In Greek mythology, Ares (Ancient Greek: Ἄρης [árɛːs], Μodern Greek: Άρης [ˈaris]) is the son of Zeus and Hera. Though often referred to as the Olympian god of warfare, he is more accurately the god of bloodlust, or slaughter personified: "Ares is apparently an ancient abstract noun meaning throng of battle, war."
There are accounts of a son of Ares, Cycnus (Κύκνος) of Macedonia, who was so murderous that he tried to build a temple with the skulls and the bones of travelers. Heracles slaughtered this abominable monstrosity, engendering the wrath of Ares, whom Heracles wounded.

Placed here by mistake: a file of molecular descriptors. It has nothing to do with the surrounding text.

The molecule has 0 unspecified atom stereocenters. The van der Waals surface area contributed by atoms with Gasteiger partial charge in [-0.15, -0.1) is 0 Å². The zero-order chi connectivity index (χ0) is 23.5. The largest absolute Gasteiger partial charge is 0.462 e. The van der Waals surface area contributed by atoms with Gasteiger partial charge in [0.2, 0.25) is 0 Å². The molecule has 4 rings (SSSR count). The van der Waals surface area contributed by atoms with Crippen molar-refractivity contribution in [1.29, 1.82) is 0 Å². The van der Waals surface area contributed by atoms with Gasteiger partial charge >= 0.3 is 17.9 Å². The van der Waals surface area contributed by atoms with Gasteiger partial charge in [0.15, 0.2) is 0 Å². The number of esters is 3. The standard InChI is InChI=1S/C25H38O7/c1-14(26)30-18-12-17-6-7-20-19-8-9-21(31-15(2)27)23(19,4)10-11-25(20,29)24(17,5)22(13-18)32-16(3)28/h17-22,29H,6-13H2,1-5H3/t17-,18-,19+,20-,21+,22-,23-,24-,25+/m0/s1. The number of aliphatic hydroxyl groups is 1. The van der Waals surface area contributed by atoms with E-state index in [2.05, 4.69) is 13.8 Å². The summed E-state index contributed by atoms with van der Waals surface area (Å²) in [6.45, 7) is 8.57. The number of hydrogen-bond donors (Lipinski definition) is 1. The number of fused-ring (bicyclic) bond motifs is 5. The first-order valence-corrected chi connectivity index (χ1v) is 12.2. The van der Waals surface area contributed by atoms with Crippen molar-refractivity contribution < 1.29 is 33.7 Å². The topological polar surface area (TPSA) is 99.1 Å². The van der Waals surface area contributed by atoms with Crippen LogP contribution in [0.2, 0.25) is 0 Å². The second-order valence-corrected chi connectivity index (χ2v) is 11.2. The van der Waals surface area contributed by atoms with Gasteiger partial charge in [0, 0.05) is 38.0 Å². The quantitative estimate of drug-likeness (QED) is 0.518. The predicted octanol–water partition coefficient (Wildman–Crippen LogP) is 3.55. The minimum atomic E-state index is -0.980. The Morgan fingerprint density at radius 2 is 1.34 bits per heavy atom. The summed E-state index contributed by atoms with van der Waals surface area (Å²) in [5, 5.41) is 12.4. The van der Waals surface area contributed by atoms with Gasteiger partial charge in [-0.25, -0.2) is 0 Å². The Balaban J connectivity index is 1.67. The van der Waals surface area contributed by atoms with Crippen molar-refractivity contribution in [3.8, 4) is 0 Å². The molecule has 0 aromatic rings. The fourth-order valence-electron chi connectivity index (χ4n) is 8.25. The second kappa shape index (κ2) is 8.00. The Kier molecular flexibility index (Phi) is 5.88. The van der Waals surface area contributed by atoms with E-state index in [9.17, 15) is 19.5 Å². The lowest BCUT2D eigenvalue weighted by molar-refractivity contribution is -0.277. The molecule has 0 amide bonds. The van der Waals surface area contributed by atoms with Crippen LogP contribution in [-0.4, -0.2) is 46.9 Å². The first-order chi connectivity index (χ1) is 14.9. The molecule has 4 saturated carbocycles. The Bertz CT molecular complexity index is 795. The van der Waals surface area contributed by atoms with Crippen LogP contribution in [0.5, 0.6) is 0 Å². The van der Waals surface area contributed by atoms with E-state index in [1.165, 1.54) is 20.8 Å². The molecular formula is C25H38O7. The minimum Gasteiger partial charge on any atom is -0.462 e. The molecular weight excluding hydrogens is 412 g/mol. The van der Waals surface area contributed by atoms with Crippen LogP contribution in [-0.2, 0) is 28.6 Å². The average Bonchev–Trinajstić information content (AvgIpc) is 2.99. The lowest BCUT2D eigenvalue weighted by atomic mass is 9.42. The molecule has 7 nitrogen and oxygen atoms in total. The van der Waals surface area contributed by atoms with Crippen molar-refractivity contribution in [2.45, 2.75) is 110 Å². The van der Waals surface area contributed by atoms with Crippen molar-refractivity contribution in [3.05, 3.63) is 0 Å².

In Greek mythology, Thrax (by his name simply the quintessential Thracian) was regarded as one of the reputed sons of Ares. In the Alcestis, Euripides mentions that one of the names of Ares himself was Thrax since he was regarded as the patron of Thrace (his golden or gilded shield was kept in his temple at Bistonia in Thrace).[6
Thracians were regarded as warlike, ferocious, and bloodthirsty.
Thracians were seen as "barbarians" by other peoples, namely the ancient Greeks and Romans.
Herodotus writes that "they sell their children and let their wives commerce with whatever men they please"
One notable cult that is attested from Thrace to Moesia and Scythia Minor is that of the "Thracian horseman", also known as the "Thracian Heros", at Odessos (Varna) attested by a Thracian name as Heros Karabazmos, a god of the underworld usually depicted on funeral statues as a horseman slaying a beast with a spear.